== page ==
Hit with that filmmaking bug once again, The Beatles along with director Bernard Knowles decided to hit the road for their next film, if you can call it a film. Made for television and released in December 1967, Magical Mystery Tour was widely panned but still manages to have a few memorable scenes.

The whole idea here was take a bunch of unusual people, rent a bus and then see what happened. Unfortunately nothing happened and if it wasn’t for some of the musical numbers, this would just be 52 minutes of amateur stoner filmmaking.

I don’t have a lot to say about this one but personally I’ve always found that the musical sequences make this film worth watching. I enjoyed watching the band jam along to “I Am the Walrus” and the ending number “Your Mother Should Know” including a nice little dance by the band themselves. So I’d really only recommend this one for the die-hard fans.

Yellow Submarine (1968)

In 1968 The Beatles hit to the sea with the psychedelic animated film Yellow Submarine. While they didn’t have much involvement with the project (though I used to be convinced that they did) aside from five new songs and a live-action cameo appearance, Yellow Submarine would prove to be another triumph.

Set in the magical land of “Pepperland” after a surprise attack from “The Blue Meanies”, the mayor sends a captain by the name of Old Fred to go find help in his flying yellow submarine. So who else does Old Fred seek help from but Liverpool’s very own fab four? Which is followed by a quite magical journey.

Now it may sound wacky but this is a surprisingly entertaining film with some fun vibrant visuals and great music. Although it’s animation may seem limited by today’s standards, it almost works in the film’s favor going along well with the unique drawings.

I hear Robert Zemeckis is trying to put together a motion capture remake for 2012 and I actually think that could be pretty cool.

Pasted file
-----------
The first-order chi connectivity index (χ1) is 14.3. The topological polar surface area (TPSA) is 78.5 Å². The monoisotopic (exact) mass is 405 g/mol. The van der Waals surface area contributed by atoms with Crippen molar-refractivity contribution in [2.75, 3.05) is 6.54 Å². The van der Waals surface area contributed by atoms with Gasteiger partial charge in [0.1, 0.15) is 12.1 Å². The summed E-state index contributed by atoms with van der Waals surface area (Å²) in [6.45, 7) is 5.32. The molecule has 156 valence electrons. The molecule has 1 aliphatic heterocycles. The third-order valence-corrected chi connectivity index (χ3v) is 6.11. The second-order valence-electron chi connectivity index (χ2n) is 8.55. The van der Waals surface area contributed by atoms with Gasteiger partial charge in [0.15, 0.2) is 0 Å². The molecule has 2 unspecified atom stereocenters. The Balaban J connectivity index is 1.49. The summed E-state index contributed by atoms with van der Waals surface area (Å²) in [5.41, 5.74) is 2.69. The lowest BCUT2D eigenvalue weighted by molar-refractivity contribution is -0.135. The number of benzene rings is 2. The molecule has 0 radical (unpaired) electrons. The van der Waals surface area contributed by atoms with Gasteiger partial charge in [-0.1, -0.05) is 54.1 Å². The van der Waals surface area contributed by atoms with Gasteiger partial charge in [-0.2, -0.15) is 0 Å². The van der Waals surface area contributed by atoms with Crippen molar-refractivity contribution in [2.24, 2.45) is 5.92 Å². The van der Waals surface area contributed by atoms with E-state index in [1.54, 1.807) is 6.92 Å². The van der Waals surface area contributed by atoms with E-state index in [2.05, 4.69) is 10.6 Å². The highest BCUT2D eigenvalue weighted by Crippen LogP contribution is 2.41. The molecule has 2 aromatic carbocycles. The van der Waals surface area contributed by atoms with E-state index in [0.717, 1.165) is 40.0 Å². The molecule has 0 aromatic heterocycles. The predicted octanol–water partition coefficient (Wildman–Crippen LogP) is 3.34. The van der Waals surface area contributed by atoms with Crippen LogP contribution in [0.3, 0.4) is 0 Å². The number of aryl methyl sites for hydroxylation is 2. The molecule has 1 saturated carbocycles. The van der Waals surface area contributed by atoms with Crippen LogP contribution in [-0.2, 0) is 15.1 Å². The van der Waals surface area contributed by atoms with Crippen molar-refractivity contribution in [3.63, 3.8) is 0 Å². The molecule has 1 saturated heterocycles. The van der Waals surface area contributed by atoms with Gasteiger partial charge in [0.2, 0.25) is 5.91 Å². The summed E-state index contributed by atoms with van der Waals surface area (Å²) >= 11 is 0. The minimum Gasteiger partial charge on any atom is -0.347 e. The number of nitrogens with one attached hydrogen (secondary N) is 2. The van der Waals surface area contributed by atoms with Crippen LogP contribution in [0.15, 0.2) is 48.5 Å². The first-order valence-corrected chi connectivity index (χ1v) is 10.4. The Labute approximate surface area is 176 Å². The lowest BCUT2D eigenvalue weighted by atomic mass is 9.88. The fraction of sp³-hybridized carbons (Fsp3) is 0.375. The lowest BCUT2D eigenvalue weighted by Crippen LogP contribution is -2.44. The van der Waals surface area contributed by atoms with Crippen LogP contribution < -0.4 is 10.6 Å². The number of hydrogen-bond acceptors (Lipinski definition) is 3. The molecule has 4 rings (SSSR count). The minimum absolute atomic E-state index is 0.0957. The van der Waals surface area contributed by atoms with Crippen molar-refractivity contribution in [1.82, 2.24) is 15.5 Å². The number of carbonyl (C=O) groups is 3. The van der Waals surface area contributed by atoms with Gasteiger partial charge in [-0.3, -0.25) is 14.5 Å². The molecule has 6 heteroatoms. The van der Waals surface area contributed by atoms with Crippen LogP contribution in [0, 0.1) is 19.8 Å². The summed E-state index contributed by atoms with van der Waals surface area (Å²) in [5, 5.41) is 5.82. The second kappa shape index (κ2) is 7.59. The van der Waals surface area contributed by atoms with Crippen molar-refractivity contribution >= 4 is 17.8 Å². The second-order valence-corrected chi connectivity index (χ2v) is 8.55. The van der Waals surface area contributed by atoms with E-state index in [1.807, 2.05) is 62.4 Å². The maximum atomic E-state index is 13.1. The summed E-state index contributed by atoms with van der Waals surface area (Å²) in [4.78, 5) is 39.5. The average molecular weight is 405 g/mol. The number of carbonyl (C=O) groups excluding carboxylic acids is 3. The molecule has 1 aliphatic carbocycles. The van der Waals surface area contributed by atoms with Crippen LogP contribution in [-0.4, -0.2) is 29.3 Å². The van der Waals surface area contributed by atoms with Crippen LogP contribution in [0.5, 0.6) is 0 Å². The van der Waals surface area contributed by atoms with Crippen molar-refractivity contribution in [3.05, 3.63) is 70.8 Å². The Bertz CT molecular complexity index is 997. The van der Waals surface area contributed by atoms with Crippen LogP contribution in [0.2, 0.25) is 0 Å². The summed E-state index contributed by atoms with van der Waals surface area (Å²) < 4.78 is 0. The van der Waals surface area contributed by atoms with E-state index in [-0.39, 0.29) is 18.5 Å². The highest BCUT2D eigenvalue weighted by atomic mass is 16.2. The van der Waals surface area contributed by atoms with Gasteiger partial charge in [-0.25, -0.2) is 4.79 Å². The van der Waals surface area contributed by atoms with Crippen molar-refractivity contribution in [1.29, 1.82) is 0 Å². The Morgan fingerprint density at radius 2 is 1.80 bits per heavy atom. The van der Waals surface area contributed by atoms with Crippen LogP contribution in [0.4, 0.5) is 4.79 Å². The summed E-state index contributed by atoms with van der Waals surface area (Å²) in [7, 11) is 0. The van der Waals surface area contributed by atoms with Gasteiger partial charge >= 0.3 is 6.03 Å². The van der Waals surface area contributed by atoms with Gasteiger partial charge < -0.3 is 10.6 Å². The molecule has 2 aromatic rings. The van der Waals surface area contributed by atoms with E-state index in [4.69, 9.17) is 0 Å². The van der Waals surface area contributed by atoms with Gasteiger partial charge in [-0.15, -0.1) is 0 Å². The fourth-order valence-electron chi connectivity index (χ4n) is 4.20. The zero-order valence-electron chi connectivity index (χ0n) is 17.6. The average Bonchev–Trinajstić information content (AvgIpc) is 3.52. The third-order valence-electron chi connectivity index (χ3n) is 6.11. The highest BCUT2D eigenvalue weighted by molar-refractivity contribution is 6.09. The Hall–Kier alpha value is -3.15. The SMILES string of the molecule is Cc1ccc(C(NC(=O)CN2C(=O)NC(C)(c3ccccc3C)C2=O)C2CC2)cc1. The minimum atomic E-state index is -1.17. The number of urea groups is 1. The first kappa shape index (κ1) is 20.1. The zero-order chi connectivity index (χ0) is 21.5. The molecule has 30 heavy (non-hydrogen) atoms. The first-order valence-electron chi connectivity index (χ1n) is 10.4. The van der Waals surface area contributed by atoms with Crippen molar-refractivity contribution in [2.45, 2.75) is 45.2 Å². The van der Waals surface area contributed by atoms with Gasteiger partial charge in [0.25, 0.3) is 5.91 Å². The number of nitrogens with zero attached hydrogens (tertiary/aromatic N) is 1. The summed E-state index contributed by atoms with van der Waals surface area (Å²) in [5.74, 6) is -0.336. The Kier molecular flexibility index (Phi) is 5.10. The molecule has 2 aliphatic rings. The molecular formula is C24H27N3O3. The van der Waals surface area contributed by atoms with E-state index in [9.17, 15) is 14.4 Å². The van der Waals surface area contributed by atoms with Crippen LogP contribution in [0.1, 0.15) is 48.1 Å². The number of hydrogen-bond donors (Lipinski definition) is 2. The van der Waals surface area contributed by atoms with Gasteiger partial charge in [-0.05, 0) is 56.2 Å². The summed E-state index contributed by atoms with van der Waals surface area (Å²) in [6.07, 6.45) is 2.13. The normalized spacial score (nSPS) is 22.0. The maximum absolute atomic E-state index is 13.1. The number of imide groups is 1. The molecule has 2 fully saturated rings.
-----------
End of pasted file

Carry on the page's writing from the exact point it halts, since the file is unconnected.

Let it Be (1970)

Last but not least was the entertaining if not somewhat ill-fated documentary Let It Be, which followed The Beatles over a four-week period trying to record an album. What was supposed to be a project chronicling the band’s creation of an album and possible return to live shows, it unwittingly became a document of the beginning of the band’s break-up.

Though there is an underlying tenseness here (mostly just between George and Paul) Let It Be is still an entertaining film with excellent music. Released after the announcement of the band’s breakup, it was officially the final original Beatles release. I can only dream that it will someday make it’s way to dvd.

And that’s I’ll she wrote, aside from the countless film’s made about the bad without their involvement. Most of the ones I’ve seen have been pretty mediocre but if you must watch one, I suggest the 1979 made-for-TV movie Birth of the Beatles directed by Richard Marquand (Return of the Jedi). It’s a little cheesy but it does a great job of chronicling the band’s early years, unfortunately it’s not available on dvd, though you can easily find it online. So that’s all folks, now I’m so tired, I haven’t slept a wink.